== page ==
wpid-20150121_203523.jpg
Getting down for chocolate!

The dance session was facilitated in the same style as the Dancing Freedom events that Lydia runs. We dance as if we are earth, which we are; water, air, fire … we dance in the elements and celebrate life. The wind-down included some feedback from each participant following their experiences and their body’s response to the unfurling of its prayer through the ritual. For myself, I felt the usual reawakening of spirit I get from successful ritual; no surprises there, after the vehicle of ritual opened me up to a wild dance with conscious intent.

wpid-20150121_215714.jpg
Meditating on & sharing the experience

Finally, though, I just have to add: how easy would it be to dismiss this as a laughable new age fad, without some context. Chocolate shamanism, pfff. If I hadn’t shared so many of these kinds of experiences over the years, I might be part of that dismissive crowd. The intellectual field of academic thought and research, for sure, works hard to protect itself from seemingly irrational challenges much of the time. I know, I have spent years in that game. But what that perspective misses is what I had to go outside and look for – or rather, remind myself I always had – direct relationship with the sacred behind all things. To keep that alive, I’m prepared to consider rituals that resacralise any aspect of modern life; especially when such practices also align with the values of environmental justice I support as part of the ecospirituality movement. So enjoy your next taste of chocolate – in the best possible way!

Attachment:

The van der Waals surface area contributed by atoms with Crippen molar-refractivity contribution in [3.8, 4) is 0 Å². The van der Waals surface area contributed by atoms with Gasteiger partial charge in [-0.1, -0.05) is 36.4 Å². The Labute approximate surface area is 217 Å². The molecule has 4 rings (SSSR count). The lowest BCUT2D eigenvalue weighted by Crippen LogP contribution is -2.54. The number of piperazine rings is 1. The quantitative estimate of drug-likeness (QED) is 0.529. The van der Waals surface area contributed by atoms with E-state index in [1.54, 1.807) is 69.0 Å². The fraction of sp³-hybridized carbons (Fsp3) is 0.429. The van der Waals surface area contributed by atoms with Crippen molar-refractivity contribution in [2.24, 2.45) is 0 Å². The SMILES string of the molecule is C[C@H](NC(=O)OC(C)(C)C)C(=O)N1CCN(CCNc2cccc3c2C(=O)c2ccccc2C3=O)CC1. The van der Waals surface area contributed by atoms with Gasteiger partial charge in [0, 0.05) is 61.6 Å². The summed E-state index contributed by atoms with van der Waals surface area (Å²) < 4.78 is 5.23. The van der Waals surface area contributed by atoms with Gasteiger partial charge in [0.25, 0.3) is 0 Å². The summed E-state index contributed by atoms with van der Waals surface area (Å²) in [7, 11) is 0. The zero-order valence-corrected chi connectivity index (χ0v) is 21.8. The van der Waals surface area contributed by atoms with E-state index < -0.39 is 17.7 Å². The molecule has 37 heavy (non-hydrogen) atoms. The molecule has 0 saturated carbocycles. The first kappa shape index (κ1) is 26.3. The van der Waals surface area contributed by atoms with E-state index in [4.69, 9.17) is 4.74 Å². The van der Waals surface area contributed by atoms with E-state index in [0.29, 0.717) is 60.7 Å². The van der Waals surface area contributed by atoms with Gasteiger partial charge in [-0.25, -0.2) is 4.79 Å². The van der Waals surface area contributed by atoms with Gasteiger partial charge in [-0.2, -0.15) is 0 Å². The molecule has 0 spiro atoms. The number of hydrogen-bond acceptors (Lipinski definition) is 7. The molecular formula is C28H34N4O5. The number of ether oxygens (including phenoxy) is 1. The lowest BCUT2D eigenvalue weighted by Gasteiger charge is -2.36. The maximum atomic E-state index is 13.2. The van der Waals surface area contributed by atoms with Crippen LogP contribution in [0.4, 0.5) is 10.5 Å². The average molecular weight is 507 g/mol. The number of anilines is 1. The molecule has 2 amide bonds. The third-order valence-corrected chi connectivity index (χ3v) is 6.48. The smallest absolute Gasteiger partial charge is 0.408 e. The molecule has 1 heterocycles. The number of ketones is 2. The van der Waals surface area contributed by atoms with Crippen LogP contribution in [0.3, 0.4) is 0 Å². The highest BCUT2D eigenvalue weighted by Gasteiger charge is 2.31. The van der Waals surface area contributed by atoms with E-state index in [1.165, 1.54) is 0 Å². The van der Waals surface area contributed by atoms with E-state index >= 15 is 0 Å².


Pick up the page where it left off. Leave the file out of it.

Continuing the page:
All photos by author. Asher and Lydia are intending to hold this event monthly and the original invitation can be found here.

Embodied Spirituality

creek-nature-aboriginal-trail-bushland

It’s a great relief to discover that transcendence is not always a matter of overcoming of worldly limits via a flight to the heavens, or some other kind of transport to an off-planet haven in the skies. We can also discover great realms of freedom within, through careful attendance to bodily sensations, to the rising and falling of phenomena in this physical field – to the earth. We go beyond our bodies when we concentrate on breath, which enters and leaves through the portals of nose and mouth, which connect us to the world around us, to all else that breathes, from mice to whales to trees – and those who live in them …